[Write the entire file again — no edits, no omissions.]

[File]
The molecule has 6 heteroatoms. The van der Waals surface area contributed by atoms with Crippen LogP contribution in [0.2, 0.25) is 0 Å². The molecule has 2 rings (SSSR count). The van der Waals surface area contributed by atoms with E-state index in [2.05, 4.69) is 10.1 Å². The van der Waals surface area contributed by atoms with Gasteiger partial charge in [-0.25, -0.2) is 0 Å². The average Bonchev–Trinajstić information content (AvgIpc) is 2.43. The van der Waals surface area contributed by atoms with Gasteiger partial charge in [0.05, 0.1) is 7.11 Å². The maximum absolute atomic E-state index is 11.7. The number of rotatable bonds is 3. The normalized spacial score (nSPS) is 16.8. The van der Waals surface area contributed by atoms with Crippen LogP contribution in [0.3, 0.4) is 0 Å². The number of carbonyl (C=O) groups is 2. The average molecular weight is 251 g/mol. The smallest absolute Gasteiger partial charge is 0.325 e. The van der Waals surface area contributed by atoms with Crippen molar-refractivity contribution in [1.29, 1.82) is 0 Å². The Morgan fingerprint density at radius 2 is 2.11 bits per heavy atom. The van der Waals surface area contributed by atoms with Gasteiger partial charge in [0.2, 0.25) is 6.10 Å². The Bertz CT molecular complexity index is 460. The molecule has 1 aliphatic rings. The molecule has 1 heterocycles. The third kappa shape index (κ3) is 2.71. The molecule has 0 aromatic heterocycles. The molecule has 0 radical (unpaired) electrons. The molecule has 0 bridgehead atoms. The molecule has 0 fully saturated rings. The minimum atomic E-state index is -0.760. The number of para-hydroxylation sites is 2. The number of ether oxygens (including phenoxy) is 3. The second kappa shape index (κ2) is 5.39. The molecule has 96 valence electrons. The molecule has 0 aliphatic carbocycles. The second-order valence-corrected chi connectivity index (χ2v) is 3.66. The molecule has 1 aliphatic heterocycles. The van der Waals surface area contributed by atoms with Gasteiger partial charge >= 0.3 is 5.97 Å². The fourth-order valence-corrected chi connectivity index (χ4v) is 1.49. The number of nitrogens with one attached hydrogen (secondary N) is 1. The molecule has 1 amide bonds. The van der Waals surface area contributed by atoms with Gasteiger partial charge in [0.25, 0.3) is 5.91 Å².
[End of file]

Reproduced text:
The molecule has 6 heteroatoms. The van der Waals surface area contributed by atoms with Crippen LogP contribution in [0.2, 0.25) is 0 Å². The molecule has 2 rings (SSSR count). The van der Waals surface area contributed by atoms with E-state index in [2.05, 4.69) is 10.1 Å². The van der Waals surface area contributed by atoms with Gasteiger partial charge in [-0.25, -0.2) is 0 Å². The average Bonchev–Trinajstić information content (AvgIpc) is 2.43. The van der Waals surface area contributed by atoms with Gasteiger partial charge in [0.05, 0.1) is 7.11 Å². The maximum absolute atomic E-state index is 11.7. The number of rotatable bonds is 3. The normalized spacial score (nSPS) is 16.8. The van der Waals surface area contributed by atoms with Crippen LogP contribution in [0.3, 0.4) is 0 Å². The number of carbonyl (C=O) groups is 2. The average molecular weight is 251 g/mol. The smallest absolute Gasteiger partial charge is 0.325 e. The van der Waals surface area contributed by atoms with Crippen molar-refractivity contribution in [1.29, 1.82) is 0 Å². The Morgan fingerprint density at radius 2 is 2.11 bits per heavy atom. The van der Waals surface area contributed by atoms with Gasteiger partial charge in [0.2, 0.25) is 6.10 Å². The Bertz CT molecular complexity index is 460. The molecule has 1 aliphatic rings. The molecule has 1 heterocycles. The third kappa shape index (κ3) is 2.71. The molecule has 0 aromatic heterocycles. The molecule has 0 radical (unpaired) electrons. The molecule has 0 bridgehead atoms. The molecule has 0 fully saturated rings. The minimum atomic E-state index is -0.760. The number of para-hydroxylation sites is 2. The number of ether oxygens (including phenoxy) is 3. The second kappa shape index (κ2) is 5.39. The molecule has 96 valence electrons. The molecule has 0 aliphatic carbocycles. The second-order valence-corrected chi connectivity index (χ2v) is 3.66. The molecule has 1 aliphatic heterocycles. The van der Waals surface area contributed by atoms with Gasteiger partial charge >= 0.3 is 5.97 Å². The fourth-order valence-corrected chi connectivity index (χ4v) is 1.49. The number of nitrogens with one attached hydrogen (secondary N) is 1. The molecule has 1 amide bonds. The van der Waals surface area contributed by atoms with Gasteiger partial charge in [0.25, 0.3) is 5.91 Å².